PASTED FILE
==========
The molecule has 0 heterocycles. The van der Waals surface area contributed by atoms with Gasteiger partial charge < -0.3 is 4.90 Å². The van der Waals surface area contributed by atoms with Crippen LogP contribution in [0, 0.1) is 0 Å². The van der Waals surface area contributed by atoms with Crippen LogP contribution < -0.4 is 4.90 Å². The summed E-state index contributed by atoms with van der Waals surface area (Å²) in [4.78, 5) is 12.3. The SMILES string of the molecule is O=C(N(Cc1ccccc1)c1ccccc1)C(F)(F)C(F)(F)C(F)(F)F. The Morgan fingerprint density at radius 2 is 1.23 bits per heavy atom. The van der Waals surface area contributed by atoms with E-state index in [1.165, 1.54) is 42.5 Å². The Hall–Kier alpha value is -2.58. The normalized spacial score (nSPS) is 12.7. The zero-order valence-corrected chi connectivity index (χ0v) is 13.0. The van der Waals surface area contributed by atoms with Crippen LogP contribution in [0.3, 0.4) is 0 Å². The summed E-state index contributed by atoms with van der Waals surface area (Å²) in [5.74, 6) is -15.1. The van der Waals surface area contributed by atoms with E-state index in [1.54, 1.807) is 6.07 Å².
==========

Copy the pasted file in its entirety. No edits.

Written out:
The molecule has 0 heterocycles. The van der Waals surface area contributed by atoms with Gasteiger partial charge < -0.3 is 4.90 Å². The van der Waals surface area contributed by atoms with Crippen LogP contribution in [0, 0.1) is 0 Å². The van der Waals surface area contributed by atoms with Crippen LogP contribution < -0.4 is 4.90 Å². The summed E-state index contributed by atoms with van der Waals surface area (Å²) in [4.78, 5) is 12.3. The SMILES string of the molecule is O=C(N(Cc1ccccc1)c1ccccc1)C(F)(F)C(F)(F)C(F)(F)F. The Morgan fingerprint density at radius 2 is 1.23 bits per heavy atom. The van der Waals surface area contributed by atoms with E-state index in [1.165, 1.54) is 42.5 Å². The Hall–Kier alpha value is -2.58. The normalized spacial score (nSPS) is 12.7. The zero-order valence-corrected chi connectivity index (χ0v) is 13.0. The van der Waals surface area contributed by atoms with Crippen LogP contribution in [0.3, 0.4) is 0 Å². The summed E-state index contributed by atoms with van der Waals surface area (Å²) in [5.74, 6) is -15.1. The van der Waals surface area contributed by atoms with E-state index in [1.54, 1.807) is 6.07 Å².